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Charles Massy

In Call of the Reed Warbler, Charles Massy explores regenerative agriculture and the vital connection between our soil and our health. It is the story of how a grassroots revolution—a true underground insurgency—can save the planet, help reduce and reverse climate change, and build healthy people and healthy communities, pivoting significantly on our relationship with growing and consuming food. Using his personal experience as a touchstone—from an unknowing, chemical-using farmer with dead soils to a radical ecologist farmer carefully regenerating a 2000-hectare property to a state of natural health—Massy tells the real story behind industrial agriculture and the global profit-obsessed corporations driving it. With evocative stories, he shows how other innovative and courageous farmers are finding a new way. At stake is not only a revolution in human health and in our communities, but the very survival of the planet. For farmers, backyard gardeners, food buyers, health workers, policy makers, and public leaders alike, Call of the Reed Warbler offers a tangible path forward and a powerful and moving paean of hope. It’s not too late to regenerate the earth. Call of the Reed Warbler shows the way forward for the future of our food supply, our planet, and our health.

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James Lord

A POWERFUL STORY OF SEXUAL AWAKENING DURING THE SECOND WORLD WAR FROM THE NOTED MEMORIST AND CRITIC In My Queer War, James Lord tells the story of a young man's exposure to the terrors, dislocations, and horrors of armed conflict. In 1942, a timid, inexperienced twenty-one-year-old Lord reports to Atlantic City, New Jersey, to enlist in the U.S. Army. His career in the armed forces takes him to Nevada and California, to Boston, to England, and eventually to France and Germany, where he witnesses firsthand the ravages of total war on Europe's land and on its people. Along the way he comes to terms with his own sexuality, experiences the thrill of first love and the chill of disillusionment with his fellow man, and in a moment of great rashness makes the acquaintance of the world's most renowned artist, who will show him the way to a new life. My Queer War is a rich and moving record of one man's maturation in the crucible of the greatest war the world has known. If his war is queer, it is because each man's experience is strange in its own way. His is a story of universal significance and appeal, told by a wry and eloquent observer of the world and of himself.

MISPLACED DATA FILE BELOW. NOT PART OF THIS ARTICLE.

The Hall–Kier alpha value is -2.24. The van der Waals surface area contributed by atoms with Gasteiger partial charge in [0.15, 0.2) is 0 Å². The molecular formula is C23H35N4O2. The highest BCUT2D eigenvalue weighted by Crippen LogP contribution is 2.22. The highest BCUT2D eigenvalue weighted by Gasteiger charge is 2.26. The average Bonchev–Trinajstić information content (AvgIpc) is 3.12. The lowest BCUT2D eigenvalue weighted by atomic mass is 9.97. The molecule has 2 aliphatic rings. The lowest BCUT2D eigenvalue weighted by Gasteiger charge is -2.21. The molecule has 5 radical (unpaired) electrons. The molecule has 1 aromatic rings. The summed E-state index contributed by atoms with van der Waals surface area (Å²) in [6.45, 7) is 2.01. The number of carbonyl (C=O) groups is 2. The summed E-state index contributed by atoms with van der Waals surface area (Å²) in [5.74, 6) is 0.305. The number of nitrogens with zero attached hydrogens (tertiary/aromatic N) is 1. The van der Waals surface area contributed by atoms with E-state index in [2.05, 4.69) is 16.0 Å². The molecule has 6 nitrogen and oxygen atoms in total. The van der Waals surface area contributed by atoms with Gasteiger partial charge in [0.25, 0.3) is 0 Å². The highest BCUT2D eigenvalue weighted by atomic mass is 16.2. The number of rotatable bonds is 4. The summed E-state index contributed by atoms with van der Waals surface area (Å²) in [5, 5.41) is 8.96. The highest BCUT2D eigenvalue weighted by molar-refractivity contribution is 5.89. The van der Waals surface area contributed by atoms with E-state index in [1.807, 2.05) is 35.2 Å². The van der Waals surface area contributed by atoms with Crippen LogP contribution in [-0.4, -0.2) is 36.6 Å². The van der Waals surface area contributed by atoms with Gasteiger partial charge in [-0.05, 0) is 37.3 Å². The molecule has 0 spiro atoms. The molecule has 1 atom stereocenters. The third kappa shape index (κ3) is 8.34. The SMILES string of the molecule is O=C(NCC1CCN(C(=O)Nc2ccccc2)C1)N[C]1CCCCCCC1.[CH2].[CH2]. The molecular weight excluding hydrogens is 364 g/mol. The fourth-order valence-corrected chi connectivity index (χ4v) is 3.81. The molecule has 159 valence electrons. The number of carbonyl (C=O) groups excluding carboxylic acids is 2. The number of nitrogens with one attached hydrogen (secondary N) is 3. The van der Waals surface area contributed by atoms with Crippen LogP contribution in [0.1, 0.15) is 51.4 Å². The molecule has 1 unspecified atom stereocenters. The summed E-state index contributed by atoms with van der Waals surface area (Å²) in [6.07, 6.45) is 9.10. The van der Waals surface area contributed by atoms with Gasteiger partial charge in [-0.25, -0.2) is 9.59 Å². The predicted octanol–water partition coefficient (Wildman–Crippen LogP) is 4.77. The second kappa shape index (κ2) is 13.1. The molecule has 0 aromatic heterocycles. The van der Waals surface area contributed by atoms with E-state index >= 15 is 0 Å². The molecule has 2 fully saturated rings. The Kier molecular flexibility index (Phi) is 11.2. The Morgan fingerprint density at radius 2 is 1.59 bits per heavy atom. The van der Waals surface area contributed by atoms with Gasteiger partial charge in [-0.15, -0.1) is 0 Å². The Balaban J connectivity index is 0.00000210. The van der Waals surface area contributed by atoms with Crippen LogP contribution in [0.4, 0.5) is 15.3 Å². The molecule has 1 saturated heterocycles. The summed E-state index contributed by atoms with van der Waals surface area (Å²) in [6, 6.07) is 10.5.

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Ron Kaplan

“Hammerin’” Hank Greenberg was coming off a stellar season where he’d hit 40 home runs and 184 RBIs, becoming only the thirteenth player to ever hit 40 or more homers (and one of only four players to have 40 or more home runs and 175 or more RBIs in a season). Even with his success at the plate, neither Greenberg nor the rest of the world could have expected what was about to happen in 1938. From his first day in the big leagues, the New York-born Greenberg had dealt with persecution for being Jewish. From teammate Jo-Jo White asking where his horns were to the verbal abuse from bigoted fans and the media, the 6-foot-3 slugger always did his best to shut the noise out and concentrate on baseball. But in 1938, that would be more difficult then he could have ever imagined. While Greenberg was battling at the plate, his people overseas were dealing with a completely different battle. Adolf Hitler, who had been chancellor of Germany since 1933, had taken direct control of the country’s military in February of ’38. He then began his methodic takeover of all neighboring countries, spreading Nazism and the early stages of World War II and the Holocaust. Hank Greenberg in 1938 chronicles the events of 1938, both on the baseball diamond and the streets of Europe. As Greenberg’s bat had him on course for Babe Ruth’s home run record, Hitler’s “Final Solution” was beginning to take shape. Jews across the US, worried about the issues overseas, looked to Greenberg as a symbol of hope. Though normally hesitant to speak about the anti-Semitism he dealt with, the slugger still knew the role he was playing for so many of his people, saying “I came to feel that if I, as a Jew, hit a home run, I was hitting one against Hitler.”